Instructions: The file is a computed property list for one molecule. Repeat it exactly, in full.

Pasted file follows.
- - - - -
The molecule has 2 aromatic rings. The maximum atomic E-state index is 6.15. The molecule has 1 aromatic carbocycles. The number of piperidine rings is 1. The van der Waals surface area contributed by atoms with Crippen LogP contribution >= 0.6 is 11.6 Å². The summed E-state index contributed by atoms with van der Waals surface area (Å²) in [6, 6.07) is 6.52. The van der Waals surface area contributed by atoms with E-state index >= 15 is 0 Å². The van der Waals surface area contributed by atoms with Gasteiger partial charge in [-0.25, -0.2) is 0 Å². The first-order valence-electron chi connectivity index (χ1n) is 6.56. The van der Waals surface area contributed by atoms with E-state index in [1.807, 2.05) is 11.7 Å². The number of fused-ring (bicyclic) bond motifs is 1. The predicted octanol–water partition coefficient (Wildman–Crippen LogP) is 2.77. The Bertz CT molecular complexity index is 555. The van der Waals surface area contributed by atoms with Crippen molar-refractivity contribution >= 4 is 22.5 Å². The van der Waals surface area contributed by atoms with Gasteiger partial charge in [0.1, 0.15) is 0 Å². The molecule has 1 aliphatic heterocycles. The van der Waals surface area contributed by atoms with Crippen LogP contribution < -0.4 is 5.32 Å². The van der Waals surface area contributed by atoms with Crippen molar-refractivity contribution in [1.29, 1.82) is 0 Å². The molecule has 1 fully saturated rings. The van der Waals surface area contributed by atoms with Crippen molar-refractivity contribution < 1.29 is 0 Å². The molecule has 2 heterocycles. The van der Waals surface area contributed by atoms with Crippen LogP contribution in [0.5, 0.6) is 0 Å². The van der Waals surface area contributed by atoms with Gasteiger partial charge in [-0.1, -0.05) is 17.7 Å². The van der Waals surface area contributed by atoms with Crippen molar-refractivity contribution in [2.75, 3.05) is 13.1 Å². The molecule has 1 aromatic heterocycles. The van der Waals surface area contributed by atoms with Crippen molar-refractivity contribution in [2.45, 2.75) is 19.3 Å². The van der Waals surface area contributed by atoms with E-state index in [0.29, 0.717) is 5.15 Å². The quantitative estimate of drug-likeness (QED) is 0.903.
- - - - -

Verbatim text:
The molecule has 2 aromatic rings. The maximum atomic E-state index is 6.15. The molecule has 1 aromatic carbocycles. The number of piperidine rings is 1. The van der Waals surface area contributed by atoms with Crippen LogP contribution >= 0.6 is 11.6 Å². The summed E-state index contributed by atoms with van der Waals surface area (Å²) in [6, 6.07) is 6.52. The van der Waals surface area contributed by atoms with E-state index >= 15 is 0 Å². The van der Waals surface area contributed by atoms with Gasteiger partial charge in [-0.25, -0.2) is 0 Å². The first-order valence-electron chi connectivity index (χ1n) is 6.56. The van der Waals surface area contributed by atoms with E-state index in [1.807, 2.05) is 11.7 Å². The number of fused-ring (bicyclic) bond motifs is 1. The predicted octanol–water partition coefficient (Wildman–Crippen LogP) is 2.77. The Bertz CT molecular complexity index is 555. The van der Waals surface area contributed by atoms with Crippen molar-refractivity contribution >= 4 is 22.5 Å². The van der Waals surface area contributed by atoms with Gasteiger partial charge in [0.1, 0.15) is 0 Å². The molecule has 1 aliphatic heterocycles. The van der Waals surface area contributed by atoms with Crippen LogP contribution < -0.4 is 5.32 Å². The van der Waals surface area contributed by atoms with Crippen molar-refractivity contribution in [1.29, 1.82) is 0 Å². The molecule has 1 fully saturated rings. The van der Waals surface area contributed by atoms with Crippen molar-refractivity contribution < 1.29 is 0 Å². The molecule has 2 heterocycles. The van der Waals surface area contributed by atoms with Crippen LogP contribution in [0.5, 0.6) is 0 Å². The van der Waals surface area contributed by atoms with Gasteiger partial charge in [-0.1, -0.05) is 17.7 Å². The van der Waals surface area contributed by atoms with Crippen molar-refractivity contribution in [2.75, 3.05) is 13.1 Å². The molecule has 1 aromatic heterocycles. The van der Waals surface area contributed by atoms with Crippen molar-refractivity contribution in [2.45, 2.75) is 19.3 Å². The van der Waals surface area contributed by atoms with E-state index in [0.29, 0.717) is 5.15 Å². The quantitative estimate of drug-likeness (QED) is 0.903.